An all-out Athens public transportation strike is coming up tomorrow, January 31st. That means another day of hoofing it through the cold, that is unless you book yourself a private driver. I’ve listed in posts of late that it’s a good investment because not only are you enjoying the luxury of being chauffeured, free to settle into the backseat and watch the city pass by the window, free from the stress of hailing taxis or watching meters- you’ve also got a genuine Athenian character who may prove to be your friend, ally, and translator.
Here are a few basic services most companies provide. Know that the prices listed are the total prices (not per person) and can be higher or lower depending on the driver and the distances driven.
The driver’s role:
- be aware of the status of your flight
- be holding a sign with your name on it when you emerge from baggage claim
- offer luggage assistance once you’re out
The average cost is around €40-€50 for a taxi and €100-€120 for a twelve person minibus. Compare that to the new standard rate of €35 for a cab, €6 for the metro, and €3 for the x95 bus.
A City Tour:
- Picks you up from wherever you tell him (cruise ship, boat, hotel, house) and returns you afterward.
- Drives you to the Athens highlights such as the Acropolis, temple of Zeus, Ancient Agora, the historic center of Plaka, flea market of Monastiraki, a change of the guards in front of Parliament, etc. and recommends a place for eating sometime in the middle.
Almost all driver guides have the same program. Some are a little more carefree and will show you some out of the way sights if you express an interest, have been to Athens before and want to see something new, or you’re just lucky. Most are very used to dealing with tourists, speak fairly good English, and add their own charm into your day.
The average price for a city tour is between 150-180 for a cab and for a 12-seat minivan is between €350-€450. A half day is half of the time and 3/4 of the price.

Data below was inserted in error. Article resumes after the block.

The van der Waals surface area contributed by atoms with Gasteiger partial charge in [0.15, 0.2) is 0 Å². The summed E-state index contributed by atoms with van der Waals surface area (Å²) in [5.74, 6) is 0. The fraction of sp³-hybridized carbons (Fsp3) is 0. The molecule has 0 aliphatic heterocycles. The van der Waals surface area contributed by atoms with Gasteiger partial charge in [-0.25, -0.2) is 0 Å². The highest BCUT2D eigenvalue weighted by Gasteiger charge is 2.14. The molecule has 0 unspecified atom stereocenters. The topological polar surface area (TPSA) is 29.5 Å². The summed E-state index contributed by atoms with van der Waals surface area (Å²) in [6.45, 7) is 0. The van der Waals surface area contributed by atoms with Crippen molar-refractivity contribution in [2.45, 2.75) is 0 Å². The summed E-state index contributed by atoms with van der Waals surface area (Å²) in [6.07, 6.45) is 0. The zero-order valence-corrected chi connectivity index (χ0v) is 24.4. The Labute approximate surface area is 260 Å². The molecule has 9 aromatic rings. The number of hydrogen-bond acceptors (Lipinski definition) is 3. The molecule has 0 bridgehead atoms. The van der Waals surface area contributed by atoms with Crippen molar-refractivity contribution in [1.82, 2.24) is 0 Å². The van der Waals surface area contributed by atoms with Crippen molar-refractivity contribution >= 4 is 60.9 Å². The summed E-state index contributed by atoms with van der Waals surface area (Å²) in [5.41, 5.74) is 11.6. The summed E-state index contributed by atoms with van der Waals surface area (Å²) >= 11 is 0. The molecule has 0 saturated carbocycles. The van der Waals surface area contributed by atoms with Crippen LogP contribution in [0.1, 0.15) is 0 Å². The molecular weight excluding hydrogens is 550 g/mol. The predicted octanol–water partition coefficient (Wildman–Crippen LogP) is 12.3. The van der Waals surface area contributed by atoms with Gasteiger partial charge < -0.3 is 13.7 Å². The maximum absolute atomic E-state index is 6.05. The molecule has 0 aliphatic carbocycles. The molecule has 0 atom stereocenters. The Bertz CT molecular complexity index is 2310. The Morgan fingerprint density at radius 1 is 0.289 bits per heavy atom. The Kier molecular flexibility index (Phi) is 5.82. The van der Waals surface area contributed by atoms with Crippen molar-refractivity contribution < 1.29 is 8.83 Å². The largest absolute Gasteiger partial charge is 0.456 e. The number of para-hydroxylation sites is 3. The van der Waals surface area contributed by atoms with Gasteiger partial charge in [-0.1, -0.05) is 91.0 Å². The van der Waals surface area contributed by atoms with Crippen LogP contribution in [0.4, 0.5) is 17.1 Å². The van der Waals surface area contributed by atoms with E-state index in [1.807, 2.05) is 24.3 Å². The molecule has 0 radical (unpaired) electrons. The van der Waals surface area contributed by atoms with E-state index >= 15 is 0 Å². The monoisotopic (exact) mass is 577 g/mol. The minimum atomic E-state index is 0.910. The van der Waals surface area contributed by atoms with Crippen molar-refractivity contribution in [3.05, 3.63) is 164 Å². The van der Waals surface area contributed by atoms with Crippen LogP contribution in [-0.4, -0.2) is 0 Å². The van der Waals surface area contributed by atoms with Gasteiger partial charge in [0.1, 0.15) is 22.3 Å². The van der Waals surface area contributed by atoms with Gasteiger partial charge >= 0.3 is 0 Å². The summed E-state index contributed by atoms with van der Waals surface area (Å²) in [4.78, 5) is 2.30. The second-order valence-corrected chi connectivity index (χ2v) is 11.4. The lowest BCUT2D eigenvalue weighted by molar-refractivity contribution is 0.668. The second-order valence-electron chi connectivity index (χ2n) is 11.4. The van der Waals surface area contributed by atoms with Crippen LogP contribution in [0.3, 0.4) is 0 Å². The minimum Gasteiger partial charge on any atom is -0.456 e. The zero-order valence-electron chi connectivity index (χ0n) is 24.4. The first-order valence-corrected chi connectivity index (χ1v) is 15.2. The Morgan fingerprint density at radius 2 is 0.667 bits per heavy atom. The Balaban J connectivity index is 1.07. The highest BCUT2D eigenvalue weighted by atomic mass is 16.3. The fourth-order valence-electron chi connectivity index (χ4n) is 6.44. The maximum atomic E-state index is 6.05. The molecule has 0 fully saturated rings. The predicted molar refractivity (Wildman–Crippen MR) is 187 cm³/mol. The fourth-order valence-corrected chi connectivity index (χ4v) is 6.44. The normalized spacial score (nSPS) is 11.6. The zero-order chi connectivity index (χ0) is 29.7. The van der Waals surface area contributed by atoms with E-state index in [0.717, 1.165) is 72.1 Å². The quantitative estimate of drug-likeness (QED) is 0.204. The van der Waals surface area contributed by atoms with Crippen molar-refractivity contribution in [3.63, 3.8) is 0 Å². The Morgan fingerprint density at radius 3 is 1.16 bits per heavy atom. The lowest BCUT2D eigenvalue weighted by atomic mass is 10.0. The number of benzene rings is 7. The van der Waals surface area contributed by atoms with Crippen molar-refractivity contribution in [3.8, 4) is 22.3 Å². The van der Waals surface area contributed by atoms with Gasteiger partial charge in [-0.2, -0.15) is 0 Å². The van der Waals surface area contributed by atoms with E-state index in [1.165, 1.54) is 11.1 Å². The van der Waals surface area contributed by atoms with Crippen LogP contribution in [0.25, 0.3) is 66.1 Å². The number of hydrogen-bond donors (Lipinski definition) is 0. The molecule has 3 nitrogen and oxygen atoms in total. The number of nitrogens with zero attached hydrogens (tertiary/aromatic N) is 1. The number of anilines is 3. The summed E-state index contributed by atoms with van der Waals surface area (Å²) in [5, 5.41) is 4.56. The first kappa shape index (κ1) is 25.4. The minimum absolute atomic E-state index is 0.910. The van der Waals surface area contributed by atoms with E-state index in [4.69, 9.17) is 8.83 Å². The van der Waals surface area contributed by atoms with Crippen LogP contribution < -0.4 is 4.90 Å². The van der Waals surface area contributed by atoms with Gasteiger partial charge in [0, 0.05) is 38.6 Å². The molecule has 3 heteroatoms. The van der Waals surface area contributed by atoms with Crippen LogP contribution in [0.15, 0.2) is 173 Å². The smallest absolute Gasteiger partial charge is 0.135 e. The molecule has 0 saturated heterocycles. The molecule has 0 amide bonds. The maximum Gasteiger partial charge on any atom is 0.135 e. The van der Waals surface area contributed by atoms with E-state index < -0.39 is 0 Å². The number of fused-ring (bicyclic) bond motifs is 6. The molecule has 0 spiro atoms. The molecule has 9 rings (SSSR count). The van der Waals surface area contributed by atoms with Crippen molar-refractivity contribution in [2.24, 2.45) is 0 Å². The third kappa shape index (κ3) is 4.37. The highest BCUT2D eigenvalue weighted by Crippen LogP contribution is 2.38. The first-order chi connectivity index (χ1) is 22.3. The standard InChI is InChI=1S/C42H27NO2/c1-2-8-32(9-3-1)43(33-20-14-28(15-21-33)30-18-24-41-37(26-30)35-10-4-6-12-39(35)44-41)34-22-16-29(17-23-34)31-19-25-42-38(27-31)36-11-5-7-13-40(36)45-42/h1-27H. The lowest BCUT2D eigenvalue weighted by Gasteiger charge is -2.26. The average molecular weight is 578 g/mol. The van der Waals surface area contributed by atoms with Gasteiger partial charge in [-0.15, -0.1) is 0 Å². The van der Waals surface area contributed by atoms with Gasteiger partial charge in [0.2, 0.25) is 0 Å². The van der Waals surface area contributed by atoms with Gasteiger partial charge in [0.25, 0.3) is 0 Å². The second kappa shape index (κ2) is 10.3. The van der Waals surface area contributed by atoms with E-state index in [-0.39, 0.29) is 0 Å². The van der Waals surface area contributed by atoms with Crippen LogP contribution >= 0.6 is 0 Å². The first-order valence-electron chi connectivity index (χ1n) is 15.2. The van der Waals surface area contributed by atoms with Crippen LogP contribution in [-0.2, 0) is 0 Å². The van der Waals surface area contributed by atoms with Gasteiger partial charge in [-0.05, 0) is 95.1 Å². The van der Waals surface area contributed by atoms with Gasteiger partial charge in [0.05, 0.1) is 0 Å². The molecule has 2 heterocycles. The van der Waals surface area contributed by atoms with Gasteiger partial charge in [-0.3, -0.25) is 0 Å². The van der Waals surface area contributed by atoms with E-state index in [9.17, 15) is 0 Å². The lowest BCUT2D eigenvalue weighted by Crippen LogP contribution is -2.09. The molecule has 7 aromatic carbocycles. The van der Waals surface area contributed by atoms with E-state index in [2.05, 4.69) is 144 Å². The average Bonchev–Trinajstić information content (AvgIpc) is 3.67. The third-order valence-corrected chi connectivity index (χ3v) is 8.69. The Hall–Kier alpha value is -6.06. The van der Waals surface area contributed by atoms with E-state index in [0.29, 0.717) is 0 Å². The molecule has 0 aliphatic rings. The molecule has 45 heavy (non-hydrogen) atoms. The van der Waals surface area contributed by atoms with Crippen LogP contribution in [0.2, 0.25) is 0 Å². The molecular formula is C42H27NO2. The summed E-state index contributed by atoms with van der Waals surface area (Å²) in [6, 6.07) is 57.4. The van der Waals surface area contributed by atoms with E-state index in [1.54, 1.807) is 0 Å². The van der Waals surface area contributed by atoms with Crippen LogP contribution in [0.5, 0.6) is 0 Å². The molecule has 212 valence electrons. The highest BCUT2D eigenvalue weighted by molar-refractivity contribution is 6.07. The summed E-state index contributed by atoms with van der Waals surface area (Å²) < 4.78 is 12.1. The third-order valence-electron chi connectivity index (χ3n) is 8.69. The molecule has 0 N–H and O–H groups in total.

Day trips –
Most driver guides have the option of going to places within two-three hours of Athens: Ancient Corinth, Nafplio, Ancient Mycenes, and Sounion are the most popular. The oracle of Delphi is one of the farthest points that you can reach, visit, eat, and return home within the same day.
driver’s role: See city tours
Average prices are slightly above those of city tours because of extra mileage and toll fees.
For any driver-guide tour expect good service and safety, but know that the driver’s version of a tour isn’t as in-depth as hiring a professional tour guide. Some driver-guides have a good handle on history and local stories, but by law is not allowed to accompany you into museums or onto ancient sites.
As a final option, should you be someone with a varied agenda such as having business meetings, a family reunion in a remote village, or just a very long to do list, most drivers arrange an hourly disposal rate.
- Pick you up from the point that you tell them,
- drive you to all of the places you need to go
- Wait for you at each point
- Return you home afterward.
Average price: It depends largely on what you’re doing, but most taxis want about 30 euros an hour.
Drivers may not work more than eight to nine hours as there laws restricting them to nine hours of driving a day followed by an eight hour rest. Anyone who has ever gotten sleepy on the road knows that this is best for everyone and drivers face big fines if not losing their license should they get stopped or controlled.
As of now there are laws restricting the size of professional vehicles. Should you not fit in a taxi, your options are limousines, 12 or 17 seat minibuses before graduating to the big buses. Be aware that if your driver is driving a common minivan or a car that is not a yellow taxi, it’s considered an illegal vehicle. If someone is advertising you a crazy low price, it’s likely the vehicle isn’t licensed.
We’ve composed a top ten list of transfer companies on NileGuide for your viewing pleasure. For the rest of us, let’s put on our walking shoes.